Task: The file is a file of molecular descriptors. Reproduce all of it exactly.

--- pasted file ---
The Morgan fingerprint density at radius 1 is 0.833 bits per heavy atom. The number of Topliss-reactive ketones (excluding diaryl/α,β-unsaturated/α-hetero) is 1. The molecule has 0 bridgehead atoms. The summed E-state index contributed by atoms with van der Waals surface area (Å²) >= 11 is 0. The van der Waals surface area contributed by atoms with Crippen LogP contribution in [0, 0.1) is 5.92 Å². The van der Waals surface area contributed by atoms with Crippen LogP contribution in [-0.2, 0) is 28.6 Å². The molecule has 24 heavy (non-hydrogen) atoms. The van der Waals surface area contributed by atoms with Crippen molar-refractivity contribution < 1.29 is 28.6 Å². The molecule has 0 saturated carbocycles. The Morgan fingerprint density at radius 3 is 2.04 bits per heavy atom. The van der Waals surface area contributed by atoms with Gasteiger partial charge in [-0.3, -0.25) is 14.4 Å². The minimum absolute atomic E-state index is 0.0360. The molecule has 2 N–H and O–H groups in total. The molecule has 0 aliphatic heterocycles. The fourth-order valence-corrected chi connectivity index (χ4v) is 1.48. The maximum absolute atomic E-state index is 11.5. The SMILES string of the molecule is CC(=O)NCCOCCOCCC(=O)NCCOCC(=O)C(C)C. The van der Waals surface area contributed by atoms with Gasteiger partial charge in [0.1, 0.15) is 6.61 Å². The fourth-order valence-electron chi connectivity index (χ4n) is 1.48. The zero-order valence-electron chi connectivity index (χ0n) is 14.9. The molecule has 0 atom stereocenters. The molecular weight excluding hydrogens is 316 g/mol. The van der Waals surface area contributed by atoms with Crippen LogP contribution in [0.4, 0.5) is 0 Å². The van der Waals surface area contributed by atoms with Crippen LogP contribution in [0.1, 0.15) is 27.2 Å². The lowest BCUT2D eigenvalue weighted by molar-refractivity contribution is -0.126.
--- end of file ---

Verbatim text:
The Morgan fingerprint density at radius 1 is 0.833 bits per heavy atom. The number of Topliss-reactive ketones (excluding diaryl/α,β-unsaturated/α-hetero) is 1. The molecule has 0 bridgehead atoms. The summed E-state index contributed by atoms with van der Waals surface area (Å²) >= 11 is 0. The van der Waals surface area contributed by atoms with Crippen LogP contribution in [0, 0.1) is 5.92 Å². The van der Waals surface area contributed by atoms with Crippen LogP contribution in [-0.2, 0) is 28.6 Å². The molecule has 24 heavy (non-hydrogen) atoms. The van der Waals surface area contributed by atoms with Crippen molar-refractivity contribution < 1.29 is 28.6 Å². The molecule has 0 saturated carbocycles. The Morgan fingerprint density at radius 3 is 2.04 bits per heavy atom. The van der Waals surface area contributed by atoms with Gasteiger partial charge in [-0.3, -0.25) is 14.4 Å². The minimum absolute atomic E-state index is 0.0360. The molecule has 2 N–H and O–H groups in total. The molecule has 0 aliphatic heterocycles. The fourth-order valence-corrected chi connectivity index (χ4v) is 1.48. The maximum absolute atomic E-state index is 11.5. The SMILES string of the molecule is CC(=O)NCCOCCOCCC(=O)NCCOCC(=O)C(C)C. The van der Waals surface area contributed by atoms with Gasteiger partial charge in [0.1, 0.15) is 6.61 Å². The fourth-order valence-electron chi connectivity index (χ4n) is 1.48. The zero-order valence-electron chi connectivity index (χ0n) is 14.9. The molecule has 0 atom stereocenters. The molecular weight excluding hydrogens is 316 g/mol. The van der Waals surface area contributed by atoms with Crippen LogP contribution in [0.4, 0.5) is 0 Å². The van der Waals surface area contributed by atoms with Crippen LogP contribution in [0.1, 0.15) is 27.2 Å². The lowest BCUT2D eigenvalue weighted by molar-refractivity contribution is -0.126.